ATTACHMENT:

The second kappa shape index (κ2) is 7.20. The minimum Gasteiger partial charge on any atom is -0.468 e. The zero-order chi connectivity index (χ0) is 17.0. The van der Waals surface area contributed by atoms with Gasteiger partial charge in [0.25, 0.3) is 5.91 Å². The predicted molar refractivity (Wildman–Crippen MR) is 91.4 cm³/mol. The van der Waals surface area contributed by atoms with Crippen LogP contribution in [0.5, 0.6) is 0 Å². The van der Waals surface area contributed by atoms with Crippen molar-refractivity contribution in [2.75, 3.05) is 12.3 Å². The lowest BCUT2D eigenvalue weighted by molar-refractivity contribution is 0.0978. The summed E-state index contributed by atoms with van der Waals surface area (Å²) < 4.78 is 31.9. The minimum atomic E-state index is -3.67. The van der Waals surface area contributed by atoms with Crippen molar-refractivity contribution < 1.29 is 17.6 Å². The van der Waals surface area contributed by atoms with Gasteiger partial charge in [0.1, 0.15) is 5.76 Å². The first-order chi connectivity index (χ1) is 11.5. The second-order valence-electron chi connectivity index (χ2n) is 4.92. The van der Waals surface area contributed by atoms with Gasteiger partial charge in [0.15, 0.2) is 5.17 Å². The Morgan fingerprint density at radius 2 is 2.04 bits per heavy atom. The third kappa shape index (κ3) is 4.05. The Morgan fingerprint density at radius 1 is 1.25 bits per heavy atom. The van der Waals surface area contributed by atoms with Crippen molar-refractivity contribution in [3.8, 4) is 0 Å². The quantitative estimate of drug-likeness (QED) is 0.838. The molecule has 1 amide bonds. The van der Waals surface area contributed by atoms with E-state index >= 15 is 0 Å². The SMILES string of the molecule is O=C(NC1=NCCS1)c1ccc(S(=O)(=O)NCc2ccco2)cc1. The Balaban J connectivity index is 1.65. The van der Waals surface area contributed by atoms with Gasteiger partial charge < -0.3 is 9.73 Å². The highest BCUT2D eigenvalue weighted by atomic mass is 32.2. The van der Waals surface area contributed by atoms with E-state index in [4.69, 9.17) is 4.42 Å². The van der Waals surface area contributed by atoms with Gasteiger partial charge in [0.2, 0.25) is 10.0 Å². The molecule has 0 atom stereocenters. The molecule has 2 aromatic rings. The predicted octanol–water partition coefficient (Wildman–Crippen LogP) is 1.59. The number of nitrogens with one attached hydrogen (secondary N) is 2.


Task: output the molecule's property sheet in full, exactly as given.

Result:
The second kappa shape index (κ2) is 7.20. The minimum Gasteiger partial charge on any atom is -0.468 e. The zero-order chi connectivity index (χ0) is 17.0. The van der Waals surface area contributed by atoms with Gasteiger partial charge in [0.25, 0.3) is 5.91 Å². The predicted molar refractivity (Wildman–Crippen MR) is 91.4 cm³/mol. The van der Waals surface area contributed by atoms with Crippen LogP contribution in [0.5, 0.6) is 0 Å². The van der Waals surface area contributed by atoms with Crippen molar-refractivity contribution in [2.75, 3.05) is 12.3 Å². The lowest BCUT2D eigenvalue weighted by molar-refractivity contribution is 0.0978. The summed E-state index contributed by atoms with van der Waals surface area (Å²) < 4.78 is 31.9. The minimum atomic E-state index is -3.67. The van der Waals surface area contributed by atoms with Crippen molar-refractivity contribution < 1.29 is 17.6 Å². The van der Waals surface area contributed by atoms with Gasteiger partial charge in [0.1, 0.15) is 5.76 Å². The first-order chi connectivity index (χ1) is 11.5. The second-order valence-electron chi connectivity index (χ2n) is 4.92. The van der Waals surface area contributed by atoms with Gasteiger partial charge in [0.15, 0.2) is 5.17 Å². The Morgan fingerprint density at radius 2 is 2.04 bits per heavy atom. The third kappa shape index (κ3) is 4.05. The Morgan fingerprint density at radius 1 is 1.25 bits per heavy atom. The van der Waals surface area contributed by atoms with Crippen molar-refractivity contribution in [3.8, 4) is 0 Å². The quantitative estimate of drug-likeness (QED) is 0.838. The molecule has 1 amide bonds. The van der Waals surface area contributed by atoms with E-state index >= 15 is 0 Å². The SMILES string of the molecule is O=C(NC1=NCCS1)c1ccc(S(=O)(=O)NCc2ccco2)cc1. The Balaban J connectivity index is 1.65. The van der Waals surface area contributed by atoms with Gasteiger partial charge < -0.3 is 9.73 Å². The highest BCUT2D eigenvalue weighted by atomic mass is 32.2. The van der Waals surface area contributed by atoms with E-state index in [4.69, 9.17) is 4.42 Å². The van der Waals surface area contributed by atoms with Gasteiger partial charge in [0.2, 0.25) is 10.0 Å². The molecule has 0 atom stereocenters. The molecule has 2 aromatic rings. The predicted octanol–water partition coefficient (Wildman–Crippen LogP) is 1.59. The number of nitrogens with one attached hydrogen (secondary N) is 2.